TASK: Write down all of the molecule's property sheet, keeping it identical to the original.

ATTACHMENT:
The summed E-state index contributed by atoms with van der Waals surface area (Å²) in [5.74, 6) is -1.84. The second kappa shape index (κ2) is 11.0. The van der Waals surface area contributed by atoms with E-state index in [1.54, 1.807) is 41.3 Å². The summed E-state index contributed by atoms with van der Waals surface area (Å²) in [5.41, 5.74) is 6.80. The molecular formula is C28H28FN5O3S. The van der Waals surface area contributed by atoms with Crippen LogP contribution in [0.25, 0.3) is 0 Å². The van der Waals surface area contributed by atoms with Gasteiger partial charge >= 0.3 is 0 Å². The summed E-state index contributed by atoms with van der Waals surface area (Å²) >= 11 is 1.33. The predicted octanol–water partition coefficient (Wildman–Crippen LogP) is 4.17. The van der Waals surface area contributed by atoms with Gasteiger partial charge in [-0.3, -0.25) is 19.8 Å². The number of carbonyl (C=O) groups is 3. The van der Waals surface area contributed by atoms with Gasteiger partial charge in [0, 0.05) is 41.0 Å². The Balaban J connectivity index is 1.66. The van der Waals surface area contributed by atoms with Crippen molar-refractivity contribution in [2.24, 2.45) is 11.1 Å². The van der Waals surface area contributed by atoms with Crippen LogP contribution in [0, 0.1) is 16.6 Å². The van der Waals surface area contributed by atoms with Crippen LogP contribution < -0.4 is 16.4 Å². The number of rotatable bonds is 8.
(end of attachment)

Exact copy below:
The summed E-state index contributed by atoms with van der Waals surface area (Å²) in [5.74, 6) is -1.84. The second kappa shape index (κ2) is 11.0. The van der Waals surface area contributed by atoms with E-state index in [1.54, 1.807) is 41.3 Å². The summed E-state index contributed by atoms with van der Waals surface area (Å²) in [5.41, 5.74) is 6.80. The molecular formula is C28H28FN5O3S. The van der Waals surface area contributed by atoms with Crippen LogP contribution in [0.25, 0.3) is 0 Å². The van der Waals surface area contributed by atoms with Gasteiger partial charge >= 0.3 is 0 Å². The summed E-state index contributed by atoms with van der Waals surface area (Å²) >= 11 is 1.33. The predicted octanol–water partition coefficient (Wildman–Crippen LogP) is 4.17. The van der Waals surface area contributed by atoms with Gasteiger partial charge in [-0.3, -0.25) is 19.8 Å². The number of carbonyl (C=O) groups is 3. The van der Waals surface area contributed by atoms with Gasteiger partial charge in [0, 0.05) is 41.0 Å². The Balaban J connectivity index is 1.66. The van der Waals surface area contributed by atoms with Crippen molar-refractivity contribution in [2.24, 2.45) is 11.1 Å². The van der Waals surface area contributed by atoms with Crippen LogP contribution in [0, 0.1) is 16.6 Å². The van der Waals surface area contributed by atoms with Crippen LogP contribution < -0.4 is 16.4 Å². The number of rotatable bonds is 8.